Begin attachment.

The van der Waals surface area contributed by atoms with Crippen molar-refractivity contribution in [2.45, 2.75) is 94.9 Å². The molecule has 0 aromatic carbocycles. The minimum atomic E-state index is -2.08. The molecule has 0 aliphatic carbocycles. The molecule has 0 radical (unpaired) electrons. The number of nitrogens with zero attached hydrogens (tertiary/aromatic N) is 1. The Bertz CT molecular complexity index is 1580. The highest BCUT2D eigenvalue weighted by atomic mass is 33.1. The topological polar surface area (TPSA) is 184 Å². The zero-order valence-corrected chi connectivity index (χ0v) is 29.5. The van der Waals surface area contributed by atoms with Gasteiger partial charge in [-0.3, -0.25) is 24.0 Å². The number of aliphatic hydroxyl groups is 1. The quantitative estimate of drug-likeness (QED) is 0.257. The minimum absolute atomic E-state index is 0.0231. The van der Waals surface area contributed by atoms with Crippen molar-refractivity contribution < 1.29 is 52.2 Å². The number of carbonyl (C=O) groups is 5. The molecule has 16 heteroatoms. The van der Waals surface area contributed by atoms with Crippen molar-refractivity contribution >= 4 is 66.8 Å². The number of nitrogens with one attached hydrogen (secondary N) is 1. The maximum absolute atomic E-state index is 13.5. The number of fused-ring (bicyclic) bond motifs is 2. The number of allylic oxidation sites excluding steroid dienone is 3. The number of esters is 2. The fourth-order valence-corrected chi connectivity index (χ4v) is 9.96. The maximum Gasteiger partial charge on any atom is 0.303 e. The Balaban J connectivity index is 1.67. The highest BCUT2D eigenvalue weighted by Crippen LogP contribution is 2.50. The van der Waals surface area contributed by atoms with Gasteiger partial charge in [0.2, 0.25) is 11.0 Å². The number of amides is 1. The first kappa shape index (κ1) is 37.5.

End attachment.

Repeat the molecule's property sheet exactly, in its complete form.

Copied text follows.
The van der Waals surface area contributed by atoms with Crippen molar-refractivity contribution in [2.45, 2.75) is 94.9 Å². The molecule has 0 aromatic carbocycles. The minimum atomic E-state index is -2.08. The molecule has 0 aliphatic carbocycles. The molecule has 0 radical (unpaired) electrons. The number of nitrogens with zero attached hydrogens (tertiary/aromatic N) is 1. The Bertz CT molecular complexity index is 1580. The highest BCUT2D eigenvalue weighted by atomic mass is 33.1. The topological polar surface area (TPSA) is 184 Å². The zero-order valence-corrected chi connectivity index (χ0v) is 29.5. The van der Waals surface area contributed by atoms with Gasteiger partial charge in [-0.3, -0.25) is 24.0 Å². The number of aliphatic hydroxyl groups is 1. The quantitative estimate of drug-likeness (QED) is 0.257. The minimum absolute atomic E-state index is 0.0231. The van der Waals surface area contributed by atoms with Crippen molar-refractivity contribution < 1.29 is 52.2 Å². The number of carbonyl (C=O) groups is 5. The molecule has 16 heteroatoms. The van der Waals surface area contributed by atoms with Crippen molar-refractivity contribution >= 4 is 66.8 Å². The number of nitrogens with one attached hydrogen (secondary N) is 1. The maximum absolute atomic E-state index is 13.5. The number of fused-ring (bicyclic) bond motifs is 2. The number of allylic oxidation sites excluding steroid dienone is 3. The number of esters is 2. The fourth-order valence-corrected chi connectivity index (χ4v) is 9.96. The maximum Gasteiger partial charge on any atom is 0.303 e. The Balaban J connectivity index is 1.67. The highest BCUT2D eigenvalue weighted by Crippen LogP contribution is 2.50. The van der Waals surface area contributed by atoms with Gasteiger partial charge in [0.2, 0.25) is 11.0 Å². The number of amides is 1. The first kappa shape index (κ1) is 37.5.